Read the stories

A CalPERS primer: The rules on public pensions in California — and who makes them

By Jack Dolan

What is CalPERS?

The California Public Employees’ Retirement System is the largest pension fund in the country. It manages investments for more than 1.8 million people, including current and former employees of the state, most city and county workers, public school employees other than teachers (they have their own pension fund) and employees of other local agencies, such as water districts.

Where does the money come from?

The fund has about $300 billion in assets. That’s derived from three sources: Public employees make contributions by payroll deduction, and the agencies they work for chip in an amount equal to a percentage of each employee’s paycheck. CalPERS invests that money in stocks, bonds and real estate, and the return on those investments constitutes the third source of pension funding.

How has that worked out?

Most of the money needed to meet pension obligations is supposed to come from investment gains. But two market crashes — the bursting of the bubble in 2000 and the collapse of the housing market in 2008 — wiped out tens of billions of dollars of value and put the CalPERS fund in a deep hole. It now owes about $100 billion more to current and future retirees than it has set aside to pay for those benefits.

How much do employees contribute toward their pensions? And how big is the taxpayers’ share?

The largest group of state employees — more than 200,000 office workers at the Department of Motor Vehicles, the Department of Social Services and dozens of other agencies — contributed between 5% and 11% of their salaries in 2015. The state (read: taxpayers) kicked in an amount equal to 24% of employees’ salaries. California Highway Patrol officers, who receive among the most generous pensions in the state, contributed 11.5% of their salaries. The agency contributed a sum equal to 42% of officers’ pay.

Who runs the show?

The 13-member CalPERS board of administration hires (and can also fire) the retirement system’s chief executive officer. The CEO oversees staff members who select and manage investments and who, crucially, determine the size of the required annual contributions from state and local government agencies. 

How do people get on the board?

Six of the 13 members are elected by active and retired employees to represent different constituencies, including state government workers, civil servants at other public agencies, and school employees.

The governor appoints two members: a local elected official and a representative of the life insurance industry. Legislative leaders select a member to represent the public.

That makes nine.

The remaining four members — the state treasurer, the state controller, the director of the California Department of Human Resources and a representative of the State Personnel Board — serve ex officio.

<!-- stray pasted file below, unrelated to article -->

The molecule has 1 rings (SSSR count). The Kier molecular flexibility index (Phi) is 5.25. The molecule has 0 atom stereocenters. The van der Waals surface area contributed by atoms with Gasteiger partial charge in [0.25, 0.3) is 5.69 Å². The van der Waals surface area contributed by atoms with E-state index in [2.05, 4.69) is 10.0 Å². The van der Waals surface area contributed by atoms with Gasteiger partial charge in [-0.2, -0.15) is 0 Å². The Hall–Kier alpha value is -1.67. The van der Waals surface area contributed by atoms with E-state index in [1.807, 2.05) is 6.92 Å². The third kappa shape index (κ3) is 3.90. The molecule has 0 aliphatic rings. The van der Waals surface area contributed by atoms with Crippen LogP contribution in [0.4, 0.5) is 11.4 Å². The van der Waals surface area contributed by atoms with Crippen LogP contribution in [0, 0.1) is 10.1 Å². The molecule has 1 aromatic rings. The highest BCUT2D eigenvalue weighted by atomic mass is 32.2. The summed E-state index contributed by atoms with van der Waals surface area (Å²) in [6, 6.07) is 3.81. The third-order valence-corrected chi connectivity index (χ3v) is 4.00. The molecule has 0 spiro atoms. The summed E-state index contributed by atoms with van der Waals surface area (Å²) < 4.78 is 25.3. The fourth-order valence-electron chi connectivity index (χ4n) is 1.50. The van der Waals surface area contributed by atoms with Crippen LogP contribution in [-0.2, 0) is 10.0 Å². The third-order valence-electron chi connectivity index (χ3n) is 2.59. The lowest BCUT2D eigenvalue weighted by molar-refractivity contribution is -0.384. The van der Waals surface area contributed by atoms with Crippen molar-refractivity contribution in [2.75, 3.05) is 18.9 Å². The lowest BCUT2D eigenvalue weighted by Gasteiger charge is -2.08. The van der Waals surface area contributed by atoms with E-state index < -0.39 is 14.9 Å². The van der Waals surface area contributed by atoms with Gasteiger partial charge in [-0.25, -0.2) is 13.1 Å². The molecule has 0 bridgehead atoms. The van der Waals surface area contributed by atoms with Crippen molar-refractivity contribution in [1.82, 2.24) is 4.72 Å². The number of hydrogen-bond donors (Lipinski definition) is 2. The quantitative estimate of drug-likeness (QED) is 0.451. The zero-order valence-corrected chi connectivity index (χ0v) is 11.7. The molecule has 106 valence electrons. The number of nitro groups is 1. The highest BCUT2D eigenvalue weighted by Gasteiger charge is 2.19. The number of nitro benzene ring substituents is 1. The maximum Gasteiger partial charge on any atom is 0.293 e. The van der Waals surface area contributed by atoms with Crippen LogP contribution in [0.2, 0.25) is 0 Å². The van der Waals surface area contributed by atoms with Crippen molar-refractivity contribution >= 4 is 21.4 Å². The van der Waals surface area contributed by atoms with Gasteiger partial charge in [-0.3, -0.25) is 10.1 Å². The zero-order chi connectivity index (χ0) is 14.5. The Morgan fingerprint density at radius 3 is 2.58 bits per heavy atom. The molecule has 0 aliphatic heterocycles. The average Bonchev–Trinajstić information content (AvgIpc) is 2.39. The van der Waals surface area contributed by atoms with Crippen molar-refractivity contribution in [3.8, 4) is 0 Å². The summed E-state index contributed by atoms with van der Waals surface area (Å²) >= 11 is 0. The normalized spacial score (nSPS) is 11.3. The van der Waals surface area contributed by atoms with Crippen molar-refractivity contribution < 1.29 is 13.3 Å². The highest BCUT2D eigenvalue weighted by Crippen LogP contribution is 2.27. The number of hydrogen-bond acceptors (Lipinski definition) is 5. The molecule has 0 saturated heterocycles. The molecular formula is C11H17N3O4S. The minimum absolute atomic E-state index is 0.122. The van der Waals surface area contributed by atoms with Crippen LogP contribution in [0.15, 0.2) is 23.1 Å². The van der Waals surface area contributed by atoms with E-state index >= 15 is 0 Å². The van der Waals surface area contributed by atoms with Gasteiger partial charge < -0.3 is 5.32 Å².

Which way does the board lean?

Its makeup is supposed to ensure a diversity of views and balanced decision-making. In practice, the board is heavily influenced by organized labor. The president, Rob Feckner, is a former bus driver for the Napa Valley Unified School District and a former president of the California School Employees Assn. He was elected to the board by school employees.

Two other board members elected by public workers, Michael Bilbrey and J.J. Jelincic, are former presidents of large public employee unions. Another, Theresa Taylor, is vice president and secretary-treasurer of the Service Employees International Union, Local 1000, which represents 95,000 state workers. Ron Lind, who was appointed by legislators, is former president of the United Food & Commercial Workers International.

The board is fiercely independent of the Legislature and governor. In 1992, after former Gov. Pete Wilson took more than $1 billion from the fund to help close a budget deficit, labor sponsored a successful ballot measure giving the board sole authority over the fund’s assets and administration. The measure also mandated that the board’s first responsibility is to maximize retirement benefits for retirees, not to limit costs for taxpayers.

Has anyone tried to dilute labor’s influence?

In 2012, Gov. Jerry Brown proposed adding two board seats, to be filled by people with financial expertise and no claim to a CalPERS pension or any connection to a public employee union. Legislators rejected the idea.

Follow @jackdolanLAT on Twitter | Contact the reporter.

Credits: Design and production by Lily Mihalik

About this series

The Los Angeles Times is collaborating with CALmatters, a nonprofit journalism venture, and Capital Public Radio to explore the consequences of an historic expansion of retirement benefits for California public employees.

 A series of pension enhancements, beginning with a 1999 law known as SB 400, has created a huge gap between the state’s obligations to current and future retirees and the capacity of public pension funds to pay them.

Future articles will examine the impact of pension costs on local governments, the politics of pension reform and related subjects.

CALmatters, based in Sacramento, publishes explanatory journalism on state policy and politics. It is supported by foundations, companies and individual donors, all of whom must agree to respect the group’s editorial independence.

Capital Public Radio, also in Sacramento, is a donor-supported organization that distributes its journalism to outlets across California.